The Power of Sunlight


Photosynthesis
3.4 billion years ago

All life needs energy to survive, and the biggest source of energy for life on Earth is the Sun. Some of the early micro-organisms evolved a way to use the energy from sunlight to make sugars out of simpler molecules. This process is called photosynthesis. But unlike green plants today, the first photosynthesising organisms did not release oxygen as a waste product, so there was no oxygen in the air.

See other: History of Life

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4 thoughts on “The Power of Sunlight

  1. Actually, Cyanobacteria or blue-green algae became the first microbes to produce oxygen by photosynthesis, perhaps as long ago as 3.5 billion years ago and certainly by 2.7 billion years ago.

    This, from Scientific American:

    For some untold eons prior to the evolution of these cyanobacteria, during the Archean eon, more primitive microbes lived the real old-fashioned way: anaerobically. These ancient organisms—and their “extremophile” descendants today—thrived in the absence of oxygen, relying on sulfate for their energy needs.

    But roughly 2.45 billion years ago, the isotopic ratio of sulfur transformed, indicating that for the first time oxygen was becoming a significant component of Earth’s atmosphere, according to a 2000 paper in Science. At roughly the same time (and for eons thereafter), oxidized iron began to appear in ancient soils and bands of iron were deposited on the seafloor, a product of reactions with oxygen in the seawater.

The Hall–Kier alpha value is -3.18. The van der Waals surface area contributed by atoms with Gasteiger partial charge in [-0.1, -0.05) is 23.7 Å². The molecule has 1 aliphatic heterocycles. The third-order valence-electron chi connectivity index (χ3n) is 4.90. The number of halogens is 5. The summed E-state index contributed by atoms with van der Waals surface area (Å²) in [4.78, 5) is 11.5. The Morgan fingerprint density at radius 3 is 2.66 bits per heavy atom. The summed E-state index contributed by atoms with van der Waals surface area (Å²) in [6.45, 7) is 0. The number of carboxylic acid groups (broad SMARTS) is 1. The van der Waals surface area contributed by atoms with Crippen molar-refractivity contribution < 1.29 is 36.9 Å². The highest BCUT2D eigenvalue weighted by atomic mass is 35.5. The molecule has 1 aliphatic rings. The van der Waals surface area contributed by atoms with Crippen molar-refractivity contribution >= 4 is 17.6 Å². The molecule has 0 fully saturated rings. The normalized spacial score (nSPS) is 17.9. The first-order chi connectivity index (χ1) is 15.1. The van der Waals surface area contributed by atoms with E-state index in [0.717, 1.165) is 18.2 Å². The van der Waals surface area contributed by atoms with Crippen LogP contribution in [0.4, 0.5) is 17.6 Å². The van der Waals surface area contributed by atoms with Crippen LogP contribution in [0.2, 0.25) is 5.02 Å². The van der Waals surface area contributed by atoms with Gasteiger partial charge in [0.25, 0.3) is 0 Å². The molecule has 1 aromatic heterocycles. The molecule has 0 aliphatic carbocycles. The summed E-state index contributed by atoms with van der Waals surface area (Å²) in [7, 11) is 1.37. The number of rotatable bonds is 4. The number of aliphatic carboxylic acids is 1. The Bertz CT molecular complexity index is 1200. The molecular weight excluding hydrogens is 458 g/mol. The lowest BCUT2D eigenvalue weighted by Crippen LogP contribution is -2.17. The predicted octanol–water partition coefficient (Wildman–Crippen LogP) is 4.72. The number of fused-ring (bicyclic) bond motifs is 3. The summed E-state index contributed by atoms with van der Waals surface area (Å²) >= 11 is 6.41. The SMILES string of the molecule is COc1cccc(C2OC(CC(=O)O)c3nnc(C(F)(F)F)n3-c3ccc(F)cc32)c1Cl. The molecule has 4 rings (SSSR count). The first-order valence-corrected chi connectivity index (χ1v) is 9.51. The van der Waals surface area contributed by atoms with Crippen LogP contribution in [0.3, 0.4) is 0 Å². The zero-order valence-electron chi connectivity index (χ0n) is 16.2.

“What it looks like is that oxygen was first produced somewhere around 2.7 billion to 2.8 billon years ago. It took up residence in atmosphere around 2.45 billion years ago,” says geochemist Dick Holland, a visiting scholar at the University of Pennsylvania. “It looks as if there’s a significant time interval between the appearance of oxygen-producing organisms and the actual oxygenation of the atmosphere.”

    Also, as single-celled organisms died, their decomposition process released minuscule amounts of oxygen. Over billions of years, the earth’s atmosphere ultimately arrived at the 21% oxygen level that it has continued to maintain to this day.

  2. Sadly for them but fortunately for us, during this time nearly 90% of all life on earth died as some organisms were able to evolve to thrive on oxygen, while most were not and went extinct.

    The early atmosphere of the earth was comprised almost entirely of methane, carbon monoxide, hydrogen sulfide, and ammonia. Visitors who savored the odor of rotten eggs and bleach would have felt right at home.

  3. Exactly.

    Hard to realize that the death of a tiny organism, or at least many such organisms, could change the atmosphere of an entire planet. And ironic that the deaths of those that couldn’t adapt to the strange new gas, actually hastened the process.

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